You can also use something to insulate the outside of your water heater, just remember your chickens may enjoy pecking this material so avoid more traditional insulation.
Circulate the Water
Just like the last method that uses a large amount of water to avoid freezing, circulating the that can help stop chicken water freezing.
Adding a filter to the water, even without the filter cartridge can keep the water moving. Another option is to add something to the water, such as a ping pong ball that bobs in the water and slows down the freezing process.
This method is best for areas that only drop below freezing occasionally. Try a filter or aeration pump like this one.
Another good option for how to keep chicken water from freezing in winter is to place your chicken waterer where it is protected from the cold and recieves natural heat from the sun. If your water is normally kept outside the coop in the summer, consider putting the waterer in the coop during the cold season.
You can also place the waterer directly in front of a south faceing window where it will get heat from the sunlight.
Electric Heat Tape
One great option for heating your chicken water directly, is to wrap it in electric heat tape. We use this method to keep several pipies in our barn from freezing, but it also works well in a chicken coop as well.
Move Water Indoors Overnight
One final solution to how to keep chicken water from freezing is to have two chicken waterers that you rotate between the chicken coop and a heated area (like an entryway in your house). We did this for the first winter we had chickens to avoid purchasing a water heater.
If we found the chicken waterer frozen at the end of the day we would bring it in the house overnight, or add a small amount of warm water to break up the frozen section. Since chickens don’t need water at night, this is a good method if you have the time.
This is a good solution if you only get a few nights below freezing, but is labor intensive, messy and take regular montoring to ensure your chickens get enough water.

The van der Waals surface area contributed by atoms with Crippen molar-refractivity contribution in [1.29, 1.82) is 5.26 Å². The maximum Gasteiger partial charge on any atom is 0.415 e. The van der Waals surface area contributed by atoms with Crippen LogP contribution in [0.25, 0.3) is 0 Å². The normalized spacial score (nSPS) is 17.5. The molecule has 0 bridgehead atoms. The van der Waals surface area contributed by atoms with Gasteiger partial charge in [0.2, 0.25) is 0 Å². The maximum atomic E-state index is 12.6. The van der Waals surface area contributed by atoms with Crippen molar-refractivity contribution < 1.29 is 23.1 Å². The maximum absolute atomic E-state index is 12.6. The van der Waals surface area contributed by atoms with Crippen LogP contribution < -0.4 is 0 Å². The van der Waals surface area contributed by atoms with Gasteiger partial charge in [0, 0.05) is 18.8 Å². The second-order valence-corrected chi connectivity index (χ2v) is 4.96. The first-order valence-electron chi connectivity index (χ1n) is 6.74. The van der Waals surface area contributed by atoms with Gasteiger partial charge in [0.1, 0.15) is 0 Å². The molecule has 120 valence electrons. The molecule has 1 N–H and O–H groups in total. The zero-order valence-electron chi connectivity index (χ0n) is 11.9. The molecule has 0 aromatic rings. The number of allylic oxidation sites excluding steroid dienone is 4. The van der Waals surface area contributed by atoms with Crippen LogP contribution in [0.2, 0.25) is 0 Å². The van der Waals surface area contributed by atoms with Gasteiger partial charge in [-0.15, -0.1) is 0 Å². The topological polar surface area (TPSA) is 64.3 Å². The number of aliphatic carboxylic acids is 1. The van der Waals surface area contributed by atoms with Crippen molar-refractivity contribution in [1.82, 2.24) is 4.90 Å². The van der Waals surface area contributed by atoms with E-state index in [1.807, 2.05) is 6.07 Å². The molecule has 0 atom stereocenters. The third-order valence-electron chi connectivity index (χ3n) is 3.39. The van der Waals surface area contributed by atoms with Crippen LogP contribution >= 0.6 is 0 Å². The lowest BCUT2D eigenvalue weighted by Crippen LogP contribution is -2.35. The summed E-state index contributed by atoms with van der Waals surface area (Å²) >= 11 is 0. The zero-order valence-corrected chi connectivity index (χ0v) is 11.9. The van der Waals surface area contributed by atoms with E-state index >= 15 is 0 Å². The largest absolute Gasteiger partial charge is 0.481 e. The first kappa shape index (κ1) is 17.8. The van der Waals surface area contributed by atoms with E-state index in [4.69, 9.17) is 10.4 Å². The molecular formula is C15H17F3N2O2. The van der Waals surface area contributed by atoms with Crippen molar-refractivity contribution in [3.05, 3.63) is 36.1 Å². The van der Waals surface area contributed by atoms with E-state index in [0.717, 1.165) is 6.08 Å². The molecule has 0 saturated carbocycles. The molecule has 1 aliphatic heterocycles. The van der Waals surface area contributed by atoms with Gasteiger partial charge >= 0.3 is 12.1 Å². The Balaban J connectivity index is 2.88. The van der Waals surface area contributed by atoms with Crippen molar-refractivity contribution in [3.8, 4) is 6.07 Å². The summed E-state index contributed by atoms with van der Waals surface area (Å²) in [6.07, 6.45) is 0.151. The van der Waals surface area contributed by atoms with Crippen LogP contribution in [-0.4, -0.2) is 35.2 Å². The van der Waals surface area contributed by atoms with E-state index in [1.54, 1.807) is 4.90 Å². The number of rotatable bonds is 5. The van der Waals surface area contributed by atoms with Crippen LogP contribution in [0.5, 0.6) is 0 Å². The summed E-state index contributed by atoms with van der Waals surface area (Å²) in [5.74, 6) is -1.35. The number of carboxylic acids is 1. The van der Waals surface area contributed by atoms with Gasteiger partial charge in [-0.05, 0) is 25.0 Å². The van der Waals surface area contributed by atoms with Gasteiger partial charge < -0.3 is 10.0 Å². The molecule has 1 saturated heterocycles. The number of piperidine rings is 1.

Ensuring your chickens have access to unfrozen water in winter is vital for their health. To prevent water from freezing, start by selecting the right water container. Opt for well-designed waterers that minimize exposure to cold air and sunlight. Placing them in sheltered locations away from drafts and extreme temperatures is key. Regularly check and maintain the water containers, removing ice and refilling with fresh water multiple times a day. Employing insulation techniques, such as wrapping containers with materials like foam or blankets, can also help prevent freezing.
Consider investing in heated waterers as a reliable solution. These come in various types, from heated base units to heated nipples, providing consistent access to liquid water. Ensure proper wattage and size based on your flock’s needs. If seeking DIY options, adding floating objects to containers can keep water moving, discouraging freezing. Solar-powered heaters and thermal mass solutions are other inventive ways to maintain water in its liquid state. During power outages, having backup containers and a plan to prevent freezing is crucial. By following these practical strategies, you’ll keep your chickens hydrated and thriving even in the coldest months.
Common Questions about How to Keep Chicken Water from Freezing
Can I use open dishes for water in winter?
Open dishes are not recommended as they freeze quickly; consider using insulated waterers or heated options.
How do heated waterers work?
Heated waterers use electricity to keep water warm, preventing freezing in cold temperatures. Most heaters plug directly into electricity sources.
What’s the benefit of using insulation for water containers?
Insulation, like foam or blankets, helps retain heat and prevents freezing in the container.
Are there non-electric solutions to keep water from freezing?
Yes, adding floating objects to the water or utilizing solar-powered heaters can help maintain liquid water.
How often should I check and refill the water containers?
Check and refill water containers multiple times a day to ensure chickens have access to unfrozen water.